WASHINGTON, Feb. 20 — The Central Intelligence Agency has acknowledged that it did not provide the United Nations with information about 21 of the 105 sites in Iraq singled out by American intelligence before the war as the most highly suspected of housing illicit weapons.
The acknowledgment, in a Jan. 20 letter to Senator Carl Levin, Democrat of Michigan, contradicts public statements before the war by top Bush administration officials.
Both George J. Tenet, the director of central intelligence, and Condoleezza Rice, the national security adviser, said the United States had briefed United Nations inspectors on all of the sites identified as "high value and moderate value" in the weapons hunt.
The contradiction is significant because Congressional opponents of the war were arguing a year ago that the United Nations inspectors should be given more time to complete their search before the United States and its allies began the invasion. The White House, bolstered by Mr. Tenet, insisted that it was fully cooperating with the inspectors, and at daily briefings the White House issued assurances that the administration was providing the inspectors with the best information possible.
In a telephone interview on Friday, Senator Levin said he now believed that Mr. Tenet had misled Congress, which he described as "totally unacceptable."
Senior administration officials said Friday night that Ms. Rice had relied on information provided by intelligence agencies when she assured Senator Levin, in a letter on March 6, 2003, that "United Nations inspectors have been briefed on every high or medium priority weapons of mass destruction, missile and U.A.V.-related site the U.S. intelligence community has identified." Mr. Tenet said much the same thing in testimony on Feb. 12, 2003.
U.A.V.'s are unmanned aerial vehicles, commonly called drones.
Asked about the contradiction between the C.I.A.'s current account and Ms. Rice's letter, the spokesman for the national security council, Sean McCormack, said, "Dr. Rice provided a good-faith answer to Senator Levin based on the best information that was made available to her."
This is not the first time the White House and the C.I.A. have engaged in finger-pointing about the quality of the intelligence that formed the basis of administration statements.
Last summer, Dr. Rice noted that Mr. Tenet had not read over the State of the Union address in which Mr. Bush said Saddam Hussein had attempted to buy uranium from Africa, a statement the White House later acknowledged was based on faulty intelligence. That began a prolonged period of tension between the agency and the White House that has never fully abated, and may be inflamed by the C.I.A.'s acknowledgment to Senator Levin.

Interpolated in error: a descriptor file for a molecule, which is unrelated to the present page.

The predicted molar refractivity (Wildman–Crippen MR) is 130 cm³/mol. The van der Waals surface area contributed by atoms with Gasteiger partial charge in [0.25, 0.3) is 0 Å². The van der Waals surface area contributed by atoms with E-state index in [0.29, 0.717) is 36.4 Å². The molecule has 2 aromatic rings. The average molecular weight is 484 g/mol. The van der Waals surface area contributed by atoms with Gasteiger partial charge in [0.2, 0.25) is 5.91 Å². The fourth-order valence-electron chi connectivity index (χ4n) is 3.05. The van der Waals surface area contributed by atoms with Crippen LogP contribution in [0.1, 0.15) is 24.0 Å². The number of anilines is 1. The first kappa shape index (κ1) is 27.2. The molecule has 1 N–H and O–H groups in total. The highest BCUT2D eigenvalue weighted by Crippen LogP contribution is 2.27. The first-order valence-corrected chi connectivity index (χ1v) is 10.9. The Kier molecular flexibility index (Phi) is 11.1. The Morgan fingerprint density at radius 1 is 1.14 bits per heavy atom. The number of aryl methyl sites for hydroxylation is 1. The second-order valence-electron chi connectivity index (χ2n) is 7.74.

The letter to Senator Levin, from Stanley M. Moskowitz, the agency's director of Congressional affairs, disclosed that the agency had shared information on only 84 of the 105 suspected priority weapons sites.
Mr. Moskowitz did not directly account for the sites omitted. But he cited an earlier letter from the agency to the senator that said the agency had sought to help the United Nations by providing "the intelligence that we judged would be fruitful in their search for prohibited material and activities in Iraq."
In a letter to Senator Levin on May 23, 2003, Mr. Tenet had also said that "in hindsight, we could have been more precise in the words we chose to describe which of the high and medium sites that we gave" to United Nations inspectors.
Mr. Tenet added in that letter, "We were focusing on the intelligence we had that we believed would lead to fruitful efforts by the inspectors, rather than trying to specifically decipher our `list of lists' and the process by which we shared information."
An intelligence official who spoke on condition of anonymity described Senator Levin as "obsessed with this particular issue" and said the C.I.A. had done nothing inappropriate. "We provided the best information that we had, and the notion that we held back information that would have been useful is just absurd," the official said.
Mr. Moskowitz suggested that the sites about which the C.I.A. had not provided information were already known to United Nations inspectors.
The acknowledgment by the agency came after more than a year of questions from Senator Levin. He said he believed that the Bush administration had withheld the information because it wanted to persuade the American people that the United Nations-led hunt for weapons in Iraq had run its full course before the war.